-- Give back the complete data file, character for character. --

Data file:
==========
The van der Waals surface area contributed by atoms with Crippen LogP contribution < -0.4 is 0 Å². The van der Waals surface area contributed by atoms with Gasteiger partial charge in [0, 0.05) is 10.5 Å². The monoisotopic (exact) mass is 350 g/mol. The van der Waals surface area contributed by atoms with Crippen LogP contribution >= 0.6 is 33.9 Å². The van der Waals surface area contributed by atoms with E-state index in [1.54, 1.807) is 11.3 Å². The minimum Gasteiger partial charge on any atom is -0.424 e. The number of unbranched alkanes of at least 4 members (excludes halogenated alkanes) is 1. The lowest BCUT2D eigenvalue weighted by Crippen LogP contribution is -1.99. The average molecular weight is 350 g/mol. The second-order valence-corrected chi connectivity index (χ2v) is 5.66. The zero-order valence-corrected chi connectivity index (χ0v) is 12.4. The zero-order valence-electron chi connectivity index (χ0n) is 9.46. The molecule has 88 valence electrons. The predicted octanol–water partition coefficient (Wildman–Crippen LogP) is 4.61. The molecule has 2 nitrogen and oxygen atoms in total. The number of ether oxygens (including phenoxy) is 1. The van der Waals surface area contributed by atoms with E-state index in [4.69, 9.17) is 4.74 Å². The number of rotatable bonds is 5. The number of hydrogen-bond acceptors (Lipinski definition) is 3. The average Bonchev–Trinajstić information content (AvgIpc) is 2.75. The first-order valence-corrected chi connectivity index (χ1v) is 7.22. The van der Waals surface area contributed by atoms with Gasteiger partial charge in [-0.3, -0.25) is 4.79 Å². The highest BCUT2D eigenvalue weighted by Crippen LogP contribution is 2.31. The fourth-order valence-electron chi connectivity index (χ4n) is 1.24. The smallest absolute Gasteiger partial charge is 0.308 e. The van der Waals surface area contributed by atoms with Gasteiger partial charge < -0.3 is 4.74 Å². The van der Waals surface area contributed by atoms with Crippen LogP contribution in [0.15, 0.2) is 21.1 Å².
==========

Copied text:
The van der Waals surface area contributed by atoms with Crippen LogP contribution < -0.4 is 0 Å². The van der Waals surface area contributed by atoms with Gasteiger partial charge in [0, 0.05) is 10.5 Å². The monoisotopic (exact) mass is 350 g/mol. The van der Waals surface area contributed by atoms with Crippen LogP contribution >= 0.6 is 33.9 Å². The van der Waals surface area contributed by atoms with E-state index in [1.54, 1.807) is 11.3 Å². The minimum Gasteiger partial charge on any atom is -0.424 e. The number of unbranched alkanes of at least 4 members (excludes halogenated alkanes) is 1. The lowest BCUT2D eigenvalue weighted by Crippen LogP contribution is -1.99. The average molecular weight is 350 g/mol. The second-order valence-corrected chi connectivity index (χ2v) is 5.66. The zero-order valence-corrected chi connectivity index (χ0v) is 12.4. The zero-order valence-electron chi connectivity index (χ0n) is 9.46. The molecule has 88 valence electrons. The predicted octanol–water partition coefficient (Wildman–Crippen LogP) is 4.61. The molecule has 2 nitrogen and oxygen atoms in total. The number of ether oxygens (including phenoxy) is 1. The van der Waals surface area contributed by atoms with E-state index in [4.69, 9.17) is 4.74 Å². The number of rotatable bonds is 5. The number of hydrogen-bond acceptors (Lipinski definition) is 3. The average Bonchev–Trinajstić information content (AvgIpc) is 2.75. The first-order valence-corrected chi connectivity index (χ1v) is 7.22. The van der Waals surface area contributed by atoms with Gasteiger partial charge in [-0.3, -0.25) is 4.79 Å². The highest BCUT2D eigenvalue weighted by Crippen LogP contribution is 2.31. The fourth-order valence-electron chi connectivity index (χ4n) is 1.24. The smallest absolute Gasteiger partial charge is 0.308 e. The van der Waals surface area contributed by atoms with Gasteiger partial charge < -0.3 is 4.74 Å². The van der Waals surface area contributed by atoms with Crippen LogP contribution in [0.15, 0.2) is 21.1 Å².